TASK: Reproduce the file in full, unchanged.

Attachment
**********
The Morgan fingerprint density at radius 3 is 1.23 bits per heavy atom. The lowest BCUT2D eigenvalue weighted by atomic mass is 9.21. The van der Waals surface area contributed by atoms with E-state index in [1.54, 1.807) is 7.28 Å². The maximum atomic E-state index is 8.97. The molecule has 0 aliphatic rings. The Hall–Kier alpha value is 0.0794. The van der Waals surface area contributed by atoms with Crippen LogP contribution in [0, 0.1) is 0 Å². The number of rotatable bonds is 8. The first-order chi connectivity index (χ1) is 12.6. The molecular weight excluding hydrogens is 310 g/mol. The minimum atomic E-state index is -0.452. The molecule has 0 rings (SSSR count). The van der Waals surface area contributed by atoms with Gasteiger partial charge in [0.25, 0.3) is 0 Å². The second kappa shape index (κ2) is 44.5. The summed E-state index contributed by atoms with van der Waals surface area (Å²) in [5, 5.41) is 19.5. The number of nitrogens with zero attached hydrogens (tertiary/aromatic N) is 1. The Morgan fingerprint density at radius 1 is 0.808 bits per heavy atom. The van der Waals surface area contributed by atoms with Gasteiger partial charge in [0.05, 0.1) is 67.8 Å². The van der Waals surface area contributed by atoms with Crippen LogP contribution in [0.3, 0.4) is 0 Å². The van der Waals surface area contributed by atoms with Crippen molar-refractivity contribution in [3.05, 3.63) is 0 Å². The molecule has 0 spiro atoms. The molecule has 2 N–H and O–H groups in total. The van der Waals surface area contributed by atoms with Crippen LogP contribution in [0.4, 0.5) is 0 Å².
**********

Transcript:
The Morgan fingerprint density at radius 3 is 1.23 bits per heavy atom. The lowest BCUT2D eigenvalue weighted by atomic mass is 9.21. The van der Waals surface area contributed by atoms with E-state index in [1.54, 1.807) is 7.28 Å². The maximum atomic E-state index is 8.97. The molecule has 0 aliphatic rings. The Hall–Kier alpha value is 0.0794. The van der Waals surface area contributed by atoms with Crippen LogP contribution in [0, 0.1) is 0 Å². The number of rotatable bonds is 8. The first-order chi connectivity index (χ1) is 12.6. The molecular weight excluding hydrogens is 310 g/mol. The minimum atomic E-state index is -0.452. The molecule has 0 rings (SSSR count). The van der Waals surface area contributed by atoms with Gasteiger partial charge in [0.25, 0.3) is 0 Å². The second kappa shape index (κ2) is 44.5. The summed E-state index contributed by atoms with van der Waals surface area (Å²) in [5, 5.41) is 19.5. The number of nitrogens with zero attached hydrogens (tertiary/aromatic N) is 1. The Morgan fingerprint density at radius 1 is 0.808 bits per heavy atom. The van der Waals surface area contributed by atoms with Gasteiger partial charge in [0.05, 0.1) is 67.8 Å². The van der Waals surface area contributed by atoms with Crippen LogP contribution in [0.3, 0.4) is 0 Å². The van der Waals surface area contributed by atoms with Crippen molar-refractivity contribution in [3.05, 3.63) is 0 Å². The molecule has 0 spiro atoms. The molecule has 2 N–H and O–H groups in total. The van der Waals surface area contributed by atoms with Crippen LogP contribution in [0.4, 0.5) is 0 Å².